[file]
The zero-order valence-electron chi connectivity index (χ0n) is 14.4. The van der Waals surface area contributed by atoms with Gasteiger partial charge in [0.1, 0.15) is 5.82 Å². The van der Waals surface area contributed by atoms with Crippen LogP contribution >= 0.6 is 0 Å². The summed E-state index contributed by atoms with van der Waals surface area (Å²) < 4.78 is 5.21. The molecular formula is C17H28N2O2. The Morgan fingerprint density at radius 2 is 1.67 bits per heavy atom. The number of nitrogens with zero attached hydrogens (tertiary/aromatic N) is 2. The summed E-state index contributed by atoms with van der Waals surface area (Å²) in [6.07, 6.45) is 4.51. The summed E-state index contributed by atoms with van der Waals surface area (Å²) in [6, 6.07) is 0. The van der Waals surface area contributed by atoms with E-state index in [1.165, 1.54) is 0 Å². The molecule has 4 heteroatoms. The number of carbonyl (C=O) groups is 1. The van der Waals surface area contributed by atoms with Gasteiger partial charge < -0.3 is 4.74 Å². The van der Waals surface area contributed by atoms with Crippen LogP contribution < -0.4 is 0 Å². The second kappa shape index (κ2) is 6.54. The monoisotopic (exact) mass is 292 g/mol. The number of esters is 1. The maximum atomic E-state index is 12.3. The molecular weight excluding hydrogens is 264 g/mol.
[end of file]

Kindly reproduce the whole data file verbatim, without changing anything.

The zero-order valence-electron chi connectivity index (χ0n) is 14.4. The van der Waals surface area contributed by atoms with Gasteiger partial charge in [0.1, 0.15) is 5.82 Å². The van der Waals surface area contributed by atoms with Crippen LogP contribution >= 0.6 is 0 Å². The summed E-state index contributed by atoms with van der Waals surface area (Å²) < 4.78 is 5.21. The molecular formula is C17H28N2O2. The Morgan fingerprint density at radius 2 is 1.67 bits per heavy atom. The number of nitrogens with zero attached hydrogens (tertiary/aromatic N) is 2. The summed E-state index contributed by atoms with van der Waals surface area (Å²) in [6.07, 6.45) is 4.51. The summed E-state index contributed by atoms with van der Waals surface area (Å²) in [6, 6.07) is 0. The van der Waals surface area contributed by atoms with E-state index in [1.165, 1.54) is 0 Å². The molecule has 4 heteroatoms. The number of carbonyl (C=O) groups is 1. The van der Waals surface area contributed by atoms with Gasteiger partial charge < -0.3 is 4.74 Å². The van der Waals surface area contributed by atoms with Crippen LogP contribution < -0.4 is 0 Å². The second kappa shape index (κ2) is 6.54. The monoisotopic (exact) mass is 292 g/mol. The number of esters is 1. The maximum atomic E-state index is 12.3. The molecular weight excluding hydrogens is 264 g/mol.